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The Challenges of Owning a Small Vineyard in Suisun Valley ~ Andrews Vineyards

Frank Andrews of Andrews Vineyards is located on Andrews Lane in Suisun Valley. He also owns a cluster of small businesses in Suisun Valley under the Andrews Group umbrella. This is another family in Suisun Valley that’s defining their legacy with names of roads and businesses that bear the names of the owners. The entire valley has been created this way since the 1800s, and it begs the question, “How committed to the land are these people?”

And the answer is simple… Very committed.

If you were to spend any time at all in this small, bucolic appellation, you’d quickly learn that the people of Suisun Valley are the most passionately committed to their land than any land owner could possibly be, and Frank Andrews is no exception.

Today, with Frank being 88 years young, he still works every day with grape growing and with his Andrews Group. This also includes a machine shop. You’ll see later in this story that this machinist mentality has become an integral part of his doing the business of wine grape growing, and staying in the black to do it.

About 40 years ago, Frank Andrews bought 15 acres on Abernathy Lane. The land had the typical California fruit-of-the-times on the land. During the early 70s, apricots, peaches, and prunes ruled the day. Then, another 17 acres became available about eight or nine years later. This piece was adjacent to his existing property, so he bought that, too. Now, he had 32 acres of property from which he could farm. The second piece already had pears and apricots on it.

At that time, and being a smart business man, Frank Andrews knew that the cash crop was headed toward being in the wine grape business, not in fruit tree offerings. So, the fruit trees came out, and the wine grapes went in. Frank told me, as an after thought and in his dry humor, “Grape vines are better on a piece of property than having horses and cows.”

A man who completely respects Mother Nature, as most people who work with the land do, when asked about his viticultural practices, Frank said that he let the land make the decisions. That said, the popular varieties to plant, for supply and demand purposes back then, were Chardonnay and Merlot. Frank also added some Syrah to his vineyards. His vineyard breakdown is this:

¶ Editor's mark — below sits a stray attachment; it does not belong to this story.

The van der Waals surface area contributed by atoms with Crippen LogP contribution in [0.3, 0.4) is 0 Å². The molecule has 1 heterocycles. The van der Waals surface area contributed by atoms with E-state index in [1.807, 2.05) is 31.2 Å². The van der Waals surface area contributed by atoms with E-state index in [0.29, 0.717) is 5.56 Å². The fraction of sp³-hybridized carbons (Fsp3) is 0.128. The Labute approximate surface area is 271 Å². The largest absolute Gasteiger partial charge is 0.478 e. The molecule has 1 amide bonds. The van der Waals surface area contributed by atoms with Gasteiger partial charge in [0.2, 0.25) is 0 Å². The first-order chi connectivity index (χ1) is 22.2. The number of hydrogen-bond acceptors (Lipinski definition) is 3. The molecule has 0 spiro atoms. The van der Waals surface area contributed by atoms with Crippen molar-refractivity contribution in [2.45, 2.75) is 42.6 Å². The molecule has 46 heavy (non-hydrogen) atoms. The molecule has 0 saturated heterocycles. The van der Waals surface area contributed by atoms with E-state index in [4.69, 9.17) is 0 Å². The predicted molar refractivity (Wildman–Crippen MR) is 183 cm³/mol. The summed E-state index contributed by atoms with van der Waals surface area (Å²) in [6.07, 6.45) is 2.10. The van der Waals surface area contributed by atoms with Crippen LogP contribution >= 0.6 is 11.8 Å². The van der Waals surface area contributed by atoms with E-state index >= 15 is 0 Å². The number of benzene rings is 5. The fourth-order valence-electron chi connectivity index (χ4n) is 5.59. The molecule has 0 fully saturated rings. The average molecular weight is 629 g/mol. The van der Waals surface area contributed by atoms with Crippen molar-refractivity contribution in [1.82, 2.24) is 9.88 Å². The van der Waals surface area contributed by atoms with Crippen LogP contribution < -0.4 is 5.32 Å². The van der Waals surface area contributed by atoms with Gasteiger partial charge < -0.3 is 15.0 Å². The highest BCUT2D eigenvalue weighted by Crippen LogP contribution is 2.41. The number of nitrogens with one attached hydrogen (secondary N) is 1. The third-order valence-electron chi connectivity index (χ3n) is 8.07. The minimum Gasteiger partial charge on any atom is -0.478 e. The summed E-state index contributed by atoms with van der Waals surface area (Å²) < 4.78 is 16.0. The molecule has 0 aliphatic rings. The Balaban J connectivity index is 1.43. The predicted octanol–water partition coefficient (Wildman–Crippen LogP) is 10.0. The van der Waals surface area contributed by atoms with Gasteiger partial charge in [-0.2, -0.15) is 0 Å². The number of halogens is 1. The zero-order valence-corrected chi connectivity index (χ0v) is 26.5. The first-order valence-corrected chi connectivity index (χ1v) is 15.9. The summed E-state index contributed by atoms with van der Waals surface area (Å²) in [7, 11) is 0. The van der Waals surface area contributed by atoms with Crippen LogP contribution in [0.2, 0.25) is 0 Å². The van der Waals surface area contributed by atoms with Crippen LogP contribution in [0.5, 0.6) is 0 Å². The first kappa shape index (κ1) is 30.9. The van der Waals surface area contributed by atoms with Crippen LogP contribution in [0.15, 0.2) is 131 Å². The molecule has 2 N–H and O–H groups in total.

• 15 acres of Chardonnay
  • 7.5 acres of Merlot
  • 7.5 acres of Syrah

Now, all of this sound idyllic for anyone wanting to have vineyard property, but Frank’s story is one that many small grape growers are facing… The economy is depicting the struggles of a marketplace that is very unfriendly to any small grower… And 32 acres certainly qualifies as a small grower. Frank told me,

“Costs are out of sight. I’m not afraid to say that. A lot of people might be, but I’m not. I’m just telling it like it is. I have too much invested in this business to just pull out and convert my land to landscaping. I’m just going to wait it out.”

What Frank has done, trying to bring down his overhead, is to mechanize his vineyard operations. This is the point about where I wrote “You’ll see later in this story that this machinist mentality has become an integral part of his doing the business of wine grape growing, and staying in the black to do it.”

Frank already was clear that to replace people with machinery would cut his costs, but it wasn’t because of this that he converted to a mechanical harvester and a mechanical pruner. He converted because, as he says, “I spent $250,000 to convert to machinery, because of two reasons:

  1. The labor pool all but dried up.
  2. The machinery converted to $6/hour versus the $11/hour that pickers wanted.”

According to Frank, and there’s a lot to be said in favor of this,

“The Australians have automated just about everything. There are so many vineyards that are being picked with mechanical harvesters, and a lot of it is being done in the dead of the night. Nobody wants to talk about it, but it’s being done when no one’s seeing it. We even have a name for these guys, (and he chuckles…) They’re called Night Riders. We’re doing it because we have to survive.”

I once spoke with a viticulturist about machine harvesting, at a time that I thought there was nothing positive to be said for it. I was taught that a machine has vibrational settings. When it’s time for harvest, the grape growers sets the vibration for fruit he wants to harvest, according to ripeness. The vibration drops only the most ripe fruit from the rachis (the stem part that holds the cluster), leaving the rest of the not ripe fruit on the vine. This means that the fruit won’t have to go through a destemming process, won’t have to have a lot of MOG (material other than grapes) removed, really under fruit won’t be picked, etc. This seems to have its benefits for fruit receiving less manipulation. I understand what Frank is saying about not only is mechanical harvesting going to replace a lot of manual labor for a savings to the farmer (and the end cost of your wine grapes), but it’s also a case of less handling, which is beneficial to the fruit in the long run.

The bottom line is that Frank is wanting to keep his bottom line written in black; and at 88, he’s learned that patience does pay off… So he’s waiting as the grapes and the market grow sweet, again.

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